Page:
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Halloween Special: The Shining/Excision | reviews, news & interviews

Halloween Special: The Shining/Excision

Halloween Special: The Shining/Excision

Kubrick's grand folly is re-released, but a brave first-timer takes the horror crown

Redrum: Jack Torrance (Jack Nicholson) takes a turn for the worse

The Shining isn’t the worst horror film ever made. Stanley Kubrick’s 1980 adaptation of Stephen King’s novel about blocked, alcoholic writer Jack Torrance’s deadly winter as caretaker of the isolated Overlook Hotel is certainly as extraordinary as anything he directed.

Its early scenes especially, as Jack (Jack Nicholson), wife Wendy (Shelley Duvall) and six-year-old son Danny (Danny Lloyd, both pictured below right), wander the hotel as it shuts for winter, have a chilly strangeness.

The demented, byzantine theories on The Shining’s meaning explored in the new documentary Room 237 focus on these deceptively simple, eerie minutes, and the Overlook remains a fascinating address. But it’s finally an intricate folly, built by one of cinema’s absolute aristocrats. It’s “not just a horror film” says one Room 237 acolyte. In fact, it’s a particularly gauche one: comically miscast, emotionally barren and dully involving.

With The Killing, Spartacus, Paths of Glory, 2001: A Space Odyssey and Barry Lyndon, Kubrick transfigured every genre he tried, and in his early films cast actors – James Mason in Lolita, say - who painfully engaged you. The sea of blood which gushes from the Overlook’s lifts sums up Kubrick’s crude approach here. Horror equals gore, he’s heard: so here’s an ocean of it. Nicholson’s manic leer and Duvall’s panic-popped eyes are horror cartoons long before Jack reaches for his axe. Kubrick and Diane Johnson’s screenplay is stuffed with clunky foreshadowing and exposition. The director was so consumed by his haunted house’s construction, he forgot to populate it with breathing people. It isn’t even scary.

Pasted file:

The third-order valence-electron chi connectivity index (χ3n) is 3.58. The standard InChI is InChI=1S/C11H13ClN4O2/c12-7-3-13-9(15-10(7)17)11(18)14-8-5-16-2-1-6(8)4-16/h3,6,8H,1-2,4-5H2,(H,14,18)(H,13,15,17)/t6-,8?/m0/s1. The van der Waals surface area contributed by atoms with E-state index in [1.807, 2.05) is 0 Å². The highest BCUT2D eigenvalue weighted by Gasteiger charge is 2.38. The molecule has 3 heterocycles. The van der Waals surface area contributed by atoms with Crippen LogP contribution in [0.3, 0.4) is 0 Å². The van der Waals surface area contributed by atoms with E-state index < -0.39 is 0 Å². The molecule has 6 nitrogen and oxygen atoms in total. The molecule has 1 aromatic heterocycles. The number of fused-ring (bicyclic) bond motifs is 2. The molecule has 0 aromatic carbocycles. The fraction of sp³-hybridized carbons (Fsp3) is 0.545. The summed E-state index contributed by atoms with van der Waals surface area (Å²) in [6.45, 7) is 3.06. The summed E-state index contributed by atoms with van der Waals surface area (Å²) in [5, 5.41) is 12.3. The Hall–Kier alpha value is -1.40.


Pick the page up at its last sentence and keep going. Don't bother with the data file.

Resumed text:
See Excision instead. Writer-director Richard Bates Jr was turned down by every studio, scraping together the finance for a truly transgressive, heartfelt horror debut. You can tell its teenage anti-heroine Pauline (AnnaLynne McCord, pictured below left) is in trouble: her mother’s Traci Lords, her teacher’s Malcolm McDowell, and her priest is John Waters (all well-cast against type). “Can you catch STDs from having sex with a dead person?” she innocently asks in class, and her dreams are antiseptic-white punk tableaux of her carving bodies with a scalpel. Teen movie clichés, horror or otherwise, are trashed. Pauline’s a gawky outsider, but too aggressive to really be bullied. McCord, a pretty regular in Beverly Hills teen soap 90210, leaves her image behind, sallow with bloody spots from the herpes caught when her dad resuscitated her after an accident, looking like a zombie at the back of the class, leering and feral.

Bates Jr finds daring new twists in teenage body-horror, and teaches Kubrick a lesson in what blood can mean. Pauline makes sure she’s on her period when she loses her virginity to a disgusted boy, fantasising as she does so of blood blackly drenching the sheets. A dripping, aborted foetus features in another dream, and the film finally twists into mad scientist carnage. But it never feels exploitative, because it never leaves the pained, unpredictable mind of its teenage girl, at bay and snarling, but wanting to be loved by a family who can’t understand her, until it’s too late. This gleefully extreme but emotionally truthful nightmare takes the horror film forward. (Four Stars)

Nicholson’s manic leer and Duvall’s panic-popped eyes are horror cartoons long before Jack reaches for his axe


Editor Rating: 
Average: 3 (1 vote)

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